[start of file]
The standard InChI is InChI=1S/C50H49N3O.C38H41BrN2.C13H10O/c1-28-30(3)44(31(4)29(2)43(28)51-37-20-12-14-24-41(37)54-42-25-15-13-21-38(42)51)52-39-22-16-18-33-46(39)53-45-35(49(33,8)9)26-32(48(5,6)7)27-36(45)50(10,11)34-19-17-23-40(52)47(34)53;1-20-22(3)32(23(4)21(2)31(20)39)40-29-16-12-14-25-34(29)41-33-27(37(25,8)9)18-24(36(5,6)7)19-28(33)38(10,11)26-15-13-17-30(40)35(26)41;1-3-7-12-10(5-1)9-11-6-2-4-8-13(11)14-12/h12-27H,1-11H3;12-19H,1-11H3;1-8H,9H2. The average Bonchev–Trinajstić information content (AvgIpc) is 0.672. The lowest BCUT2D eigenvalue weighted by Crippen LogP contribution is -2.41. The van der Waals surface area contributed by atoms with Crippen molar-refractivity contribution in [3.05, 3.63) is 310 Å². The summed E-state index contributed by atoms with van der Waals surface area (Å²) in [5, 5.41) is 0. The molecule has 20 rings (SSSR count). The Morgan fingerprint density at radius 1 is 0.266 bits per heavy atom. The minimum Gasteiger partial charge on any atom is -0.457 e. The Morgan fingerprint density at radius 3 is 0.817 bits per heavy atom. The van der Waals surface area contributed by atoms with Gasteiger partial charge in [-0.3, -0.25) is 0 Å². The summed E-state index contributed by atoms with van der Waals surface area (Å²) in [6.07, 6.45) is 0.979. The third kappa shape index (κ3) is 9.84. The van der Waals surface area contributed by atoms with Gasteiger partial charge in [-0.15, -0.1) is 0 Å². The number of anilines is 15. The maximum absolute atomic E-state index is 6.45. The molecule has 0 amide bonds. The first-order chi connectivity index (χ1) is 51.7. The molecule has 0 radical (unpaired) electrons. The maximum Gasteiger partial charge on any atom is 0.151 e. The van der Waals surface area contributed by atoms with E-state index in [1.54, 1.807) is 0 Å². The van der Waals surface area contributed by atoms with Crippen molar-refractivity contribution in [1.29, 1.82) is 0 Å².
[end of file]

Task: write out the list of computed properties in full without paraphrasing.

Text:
The standard InChI is InChI=1S/C50H49N3O.C38H41BrN2.C13H10O/c1-28-30(3)44(31(4)29(2)43(28)51-37-20-12-14-24-41(37)54-42-25-15-13-21-38(42)51)52-39-22-16-18-33-46(39)53-45-35(49(33,8)9)26-32(48(5,6)7)27-36(45)50(10,11)34-19-17-23-40(52)47(34)53;1-20-22(3)32(23(4)21(2)31(20)39)40-29-16-12-14-25-34(29)41-33-27(37(25,8)9)18-24(36(5,6)7)19-28(33)38(10,11)26-15-13-17-30(40)35(26)41;1-3-7-12-10(5-1)9-11-6-2-4-8-13(11)14-12/h12-27H,1-11H3;12-19H,1-11H3;1-8H,9H2. The average Bonchev–Trinajstić information content (AvgIpc) is 0.672. The lowest BCUT2D eigenvalue weighted by Crippen LogP contribution is -2.41. The van der Waals surface area contributed by atoms with Crippen molar-refractivity contribution in [3.05, 3.63) is 310 Å². The summed E-state index contributed by atoms with van der Waals surface area (Å²) in [5, 5.41) is 0. The molecule has 20 rings (SSSR count). The Morgan fingerprint density at radius 1 is 0.266 bits per heavy atom. The minimum Gasteiger partial charge on any atom is -0.457 e. The Morgan fingerprint density at radius 3 is 0.817 bits per heavy atom. The van der Waals surface area contributed by atoms with Gasteiger partial charge in [-0.3, -0.25) is 0 Å². The summed E-state index contributed by atoms with van der Waals surface area (Å²) in [6.07, 6.45) is 0.979. The third kappa shape index (κ3) is 9.84. The van der Waals surface area contributed by atoms with Gasteiger partial charge in [-0.15, -0.1) is 0 Å². The number of anilines is 15. The maximum absolute atomic E-state index is 6.45. The molecule has 0 amide bonds. The first-order chi connectivity index (χ1) is 51.7. The molecule has 0 radical (unpaired) electrons. The maximum Gasteiger partial charge on any atom is 0.151 e. The van der Waals surface area contributed by atoms with E-state index in [1.54, 1.807) is 0 Å². The van der Waals surface area contributed by atoms with Crippen molar-refractivity contribution in [1.29, 1.82) is 0 Å².